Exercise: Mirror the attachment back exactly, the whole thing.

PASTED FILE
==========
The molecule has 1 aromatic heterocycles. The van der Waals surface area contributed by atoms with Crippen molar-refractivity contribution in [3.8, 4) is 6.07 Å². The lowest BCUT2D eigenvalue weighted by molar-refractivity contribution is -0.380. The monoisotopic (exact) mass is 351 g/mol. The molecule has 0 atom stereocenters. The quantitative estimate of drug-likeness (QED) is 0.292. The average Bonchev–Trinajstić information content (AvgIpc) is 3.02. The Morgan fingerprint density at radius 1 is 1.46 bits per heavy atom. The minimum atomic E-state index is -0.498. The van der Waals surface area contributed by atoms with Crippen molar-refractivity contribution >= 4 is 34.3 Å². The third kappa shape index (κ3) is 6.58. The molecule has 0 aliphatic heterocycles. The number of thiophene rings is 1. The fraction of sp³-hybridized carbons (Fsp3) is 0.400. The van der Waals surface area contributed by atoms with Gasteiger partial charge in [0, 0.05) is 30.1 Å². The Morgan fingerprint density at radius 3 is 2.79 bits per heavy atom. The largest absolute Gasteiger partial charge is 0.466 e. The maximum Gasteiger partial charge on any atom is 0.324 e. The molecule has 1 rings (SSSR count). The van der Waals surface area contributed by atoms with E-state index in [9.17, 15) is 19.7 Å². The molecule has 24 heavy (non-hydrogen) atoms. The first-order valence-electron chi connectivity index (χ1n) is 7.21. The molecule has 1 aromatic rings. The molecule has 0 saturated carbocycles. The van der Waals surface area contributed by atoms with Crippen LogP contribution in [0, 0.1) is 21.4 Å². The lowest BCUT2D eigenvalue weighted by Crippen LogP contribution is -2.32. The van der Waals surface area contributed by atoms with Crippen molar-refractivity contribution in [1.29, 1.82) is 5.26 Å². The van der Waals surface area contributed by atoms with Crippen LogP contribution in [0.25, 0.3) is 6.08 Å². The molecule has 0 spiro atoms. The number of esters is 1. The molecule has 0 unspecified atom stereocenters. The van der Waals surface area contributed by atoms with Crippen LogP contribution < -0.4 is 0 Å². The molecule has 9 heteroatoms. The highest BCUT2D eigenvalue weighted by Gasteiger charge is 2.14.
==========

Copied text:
The molecule has 1 aromatic heterocycles. The van der Waals surface area contributed by atoms with Crippen molar-refractivity contribution in [3.8, 4) is 6.07 Å². The lowest BCUT2D eigenvalue weighted by molar-refractivity contribution is -0.380. The monoisotopic (exact) mass is 351 g/mol. The molecule has 0 atom stereocenters. The quantitative estimate of drug-likeness (QED) is 0.292. The average Bonchev–Trinajstić information content (AvgIpc) is 3.02. The Morgan fingerprint density at radius 1 is 1.46 bits per heavy atom. The minimum atomic E-state index is -0.498. The van der Waals surface area contributed by atoms with Crippen molar-refractivity contribution >= 4 is 34.3 Å². The third kappa shape index (κ3) is 6.58. The molecule has 0 aliphatic heterocycles. The number of thiophene rings is 1. The fraction of sp³-hybridized carbons (Fsp3) is 0.400. The van der Waals surface area contributed by atoms with Gasteiger partial charge in [0, 0.05) is 30.1 Å². The Morgan fingerprint density at radius 3 is 2.79 bits per heavy atom. The largest absolute Gasteiger partial charge is 0.466 e. The maximum Gasteiger partial charge on any atom is 0.324 e. The molecule has 1 rings (SSSR count). The van der Waals surface area contributed by atoms with E-state index in [9.17, 15) is 19.7 Å². The molecule has 24 heavy (non-hydrogen) atoms. The first-order valence-electron chi connectivity index (χ1n) is 7.21. The molecule has 1 aromatic rings. The molecule has 0 saturated carbocycles. The van der Waals surface area contributed by atoms with Crippen LogP contribution in [0, 0.1) is 21.4 Å². The lowest BCUT2D eigenvalue weighted by Crippen LogP contribution is -2.32. The van der Waals surface area contributed by atoms with Crippen molar-refractivity contribution in [1.29, 1.82) is 5.26 Å². The van der Waals surface area contributed by atoms with Crippen LogP contribution in [0.25, 0.3) is 6.08 Å². The molecule has 0 spiro atoms. The number of esters is 1. The molecule has 0 unspecified atom stereocenters. The van der Waals surface area contributed by atoms with Crippen LogP contribution < -0.4 is 0 Å². The molecule has 9 heteroatoms. The highest BCUT2D eigenvalue weighted by Gasteiger charge is 2.14.